• Smith, A. C., Monaghan, P., & Huettig, F. (2016). Testing alternative architectures for multimodal integration during spoken language processing in the visual world. Poster presented at Architectures and Mechanisms for Language Processing (AMLaP 2016), Bilbao, Spain.

    Abstract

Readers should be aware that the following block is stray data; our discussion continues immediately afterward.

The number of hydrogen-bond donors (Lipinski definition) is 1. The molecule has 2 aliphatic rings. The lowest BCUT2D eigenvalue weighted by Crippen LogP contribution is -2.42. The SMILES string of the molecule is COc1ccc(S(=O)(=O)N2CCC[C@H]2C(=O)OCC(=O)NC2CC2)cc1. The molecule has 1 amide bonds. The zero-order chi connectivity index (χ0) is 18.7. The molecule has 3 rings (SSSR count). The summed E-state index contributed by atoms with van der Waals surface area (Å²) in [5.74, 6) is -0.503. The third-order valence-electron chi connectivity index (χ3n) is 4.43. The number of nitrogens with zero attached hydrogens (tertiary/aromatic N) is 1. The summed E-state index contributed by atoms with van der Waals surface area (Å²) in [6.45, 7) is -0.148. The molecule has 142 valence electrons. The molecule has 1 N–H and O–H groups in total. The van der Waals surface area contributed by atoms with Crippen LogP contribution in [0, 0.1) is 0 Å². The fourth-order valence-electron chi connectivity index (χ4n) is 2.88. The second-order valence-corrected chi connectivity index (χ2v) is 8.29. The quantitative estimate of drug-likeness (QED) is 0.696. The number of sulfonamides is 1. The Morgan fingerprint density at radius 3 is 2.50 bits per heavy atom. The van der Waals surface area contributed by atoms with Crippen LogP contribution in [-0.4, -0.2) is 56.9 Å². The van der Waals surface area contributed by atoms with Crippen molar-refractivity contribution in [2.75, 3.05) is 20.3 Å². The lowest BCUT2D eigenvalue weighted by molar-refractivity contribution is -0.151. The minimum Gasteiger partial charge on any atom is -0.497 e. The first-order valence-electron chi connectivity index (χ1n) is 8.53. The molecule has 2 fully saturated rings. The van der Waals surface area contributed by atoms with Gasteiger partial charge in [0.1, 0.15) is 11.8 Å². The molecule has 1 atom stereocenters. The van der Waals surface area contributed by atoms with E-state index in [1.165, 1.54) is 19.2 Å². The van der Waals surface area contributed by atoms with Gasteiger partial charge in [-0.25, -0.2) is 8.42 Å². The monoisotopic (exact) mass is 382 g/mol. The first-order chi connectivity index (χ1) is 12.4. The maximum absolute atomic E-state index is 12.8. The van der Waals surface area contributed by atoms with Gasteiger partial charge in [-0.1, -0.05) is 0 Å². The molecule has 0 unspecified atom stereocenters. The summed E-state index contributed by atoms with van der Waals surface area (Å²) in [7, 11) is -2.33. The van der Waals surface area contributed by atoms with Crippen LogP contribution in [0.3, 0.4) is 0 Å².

Current cognitive models of spoken word recognition and comprehension are underspecified with respect to when and how multimodal information interacts. We compare two computational models both of which permit the integration of concurrent information within linguistic and non-linguistic processing streams, however their architectures differ critically in the level at which multimodal information interacts. We compare the predictions of the Multimodal Integration Model (MIM) of language processing (Smith, Monaghan & Huettig, 2014), which implements full interactivity between modalities, to a model in which interaction between modalities is restricted to lexical representations which we represent by an extended multimodal version of the TRACE model of spoken word recognition (McClelland & Elman, 1986). Our results demonstrate that previous visual world data sets involving phonological onset similarity are compatible with both models, whereas our novel experimental data on rhyme similarity is able to distinguish between competing architectures. The fully interactive MIM system correctly predicts a greater influence of visual and semantic information relative to phonological rhyme information on gaze behaviour, while by contrast a system that restricts multimodal interaction to the lexical level overestimates the influence of phonological rhyme, thereby providing an upper limit for when information interacts in multimodal tasks